2016 Blizzard

24 Jan

I don’t know how folks who live in real snowy climates manage their birds in winter. We got about 18 inches of snow Friday and yesterday and didn’t even try to get in the chicken coop yesterday.

Knowing we might not get into the coop for a day or two to feed and water them, we added an auxiliary feeder and added an immersible heater to the five-gallon waterer. The chickens had enough food and water to last at least three days. We were expecting 40 mph wind gusts, so I tacked tarps up to cover the hardware cloth along the top of all the walls.  The wind isn’t a problem by itself, but getting a lot of snow blown into the coop is not desirable. We also timed the lights to be on all day because the tarps kept the coop pretty dark.

On the first day the chickens were perfectly happy indoors. Today they were making more fuss. I think they are not used to being cooped up and a day is about their limit.

A long time ago, I put up a polycarbonate windshield on the west wall of the coop because the wind comes mainly from that direction and we don’t want rain getting blown into the coop. I think I’ll put up similar windshields on the other three walls. The main advantage of windshields over closable doors is that somebody has to be around to close the doors. The main disadvantage is that windshields reduce cooling cross breezes in summer and might affect overall ventilation.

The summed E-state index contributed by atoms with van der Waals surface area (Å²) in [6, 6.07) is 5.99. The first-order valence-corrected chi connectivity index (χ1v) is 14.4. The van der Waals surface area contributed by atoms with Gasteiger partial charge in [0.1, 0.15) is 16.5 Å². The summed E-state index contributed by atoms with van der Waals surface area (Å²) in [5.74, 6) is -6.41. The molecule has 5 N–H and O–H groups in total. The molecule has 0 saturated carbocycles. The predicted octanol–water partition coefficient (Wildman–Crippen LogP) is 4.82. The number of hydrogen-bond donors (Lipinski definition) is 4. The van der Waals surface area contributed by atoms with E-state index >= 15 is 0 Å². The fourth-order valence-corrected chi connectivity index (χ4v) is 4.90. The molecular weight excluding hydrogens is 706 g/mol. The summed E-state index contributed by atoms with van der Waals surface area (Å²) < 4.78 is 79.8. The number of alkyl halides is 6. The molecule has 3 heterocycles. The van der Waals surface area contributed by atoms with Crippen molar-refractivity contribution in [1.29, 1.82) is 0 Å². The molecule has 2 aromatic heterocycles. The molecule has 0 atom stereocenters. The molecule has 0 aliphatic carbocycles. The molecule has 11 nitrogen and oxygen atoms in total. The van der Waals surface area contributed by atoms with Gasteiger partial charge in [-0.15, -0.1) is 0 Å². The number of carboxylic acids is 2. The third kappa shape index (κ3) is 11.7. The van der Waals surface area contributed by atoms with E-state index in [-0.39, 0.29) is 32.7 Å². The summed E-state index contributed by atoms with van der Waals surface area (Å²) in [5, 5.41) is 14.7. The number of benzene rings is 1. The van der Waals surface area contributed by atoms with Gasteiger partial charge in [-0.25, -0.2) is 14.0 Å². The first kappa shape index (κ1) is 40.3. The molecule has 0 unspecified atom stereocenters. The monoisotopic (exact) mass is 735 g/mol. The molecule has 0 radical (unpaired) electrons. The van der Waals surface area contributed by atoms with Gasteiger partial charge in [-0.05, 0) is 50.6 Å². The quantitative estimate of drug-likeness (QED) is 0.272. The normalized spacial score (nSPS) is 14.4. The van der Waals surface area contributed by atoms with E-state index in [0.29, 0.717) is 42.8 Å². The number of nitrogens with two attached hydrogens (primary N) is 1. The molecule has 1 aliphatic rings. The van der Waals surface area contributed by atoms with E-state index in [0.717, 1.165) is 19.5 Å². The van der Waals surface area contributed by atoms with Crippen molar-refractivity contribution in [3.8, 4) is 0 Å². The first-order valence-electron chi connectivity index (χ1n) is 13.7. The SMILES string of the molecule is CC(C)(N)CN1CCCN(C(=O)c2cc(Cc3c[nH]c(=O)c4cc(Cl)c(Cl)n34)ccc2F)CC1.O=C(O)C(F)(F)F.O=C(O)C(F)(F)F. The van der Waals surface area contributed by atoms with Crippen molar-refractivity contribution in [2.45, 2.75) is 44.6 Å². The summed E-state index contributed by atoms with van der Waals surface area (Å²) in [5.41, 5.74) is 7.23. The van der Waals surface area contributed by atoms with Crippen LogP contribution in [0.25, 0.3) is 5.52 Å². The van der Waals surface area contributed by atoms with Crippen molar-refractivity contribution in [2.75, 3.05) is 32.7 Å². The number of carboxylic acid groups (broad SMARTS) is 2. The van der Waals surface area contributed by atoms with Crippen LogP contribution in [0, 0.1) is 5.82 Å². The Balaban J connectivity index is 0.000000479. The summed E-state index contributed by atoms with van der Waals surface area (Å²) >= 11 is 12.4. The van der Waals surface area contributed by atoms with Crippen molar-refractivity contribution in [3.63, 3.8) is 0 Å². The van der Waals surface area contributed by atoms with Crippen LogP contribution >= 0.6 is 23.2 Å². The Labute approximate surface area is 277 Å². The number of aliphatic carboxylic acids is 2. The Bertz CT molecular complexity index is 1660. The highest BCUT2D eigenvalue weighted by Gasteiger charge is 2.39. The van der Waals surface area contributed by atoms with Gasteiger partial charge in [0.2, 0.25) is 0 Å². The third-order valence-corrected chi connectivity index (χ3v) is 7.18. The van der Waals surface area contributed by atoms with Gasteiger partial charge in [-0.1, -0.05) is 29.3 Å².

My main concern when I first designed the windshields was to maintain ventilation in the coop. Without adequate air exchange the coop will get super hot in the summer and super damp in the winter. Ammonia from feces will pollute the air inside the coop absent good ventilation. I don’t know how to measure the impact of the windshields, but  I believe my design minimizes any reduction in ventilation. I made the shields stand away from the face of the coop wall by a couple inches so that warm air can escape and (hopefully) draw cooler outside air behind it. I might put one additional shield up at a time and then observe any changes in the way the coop feels and smells. If all goes well I won’t have to worry about hanging tarps to keep the coop dry next time we get a windy rain or snow storm.

Pete

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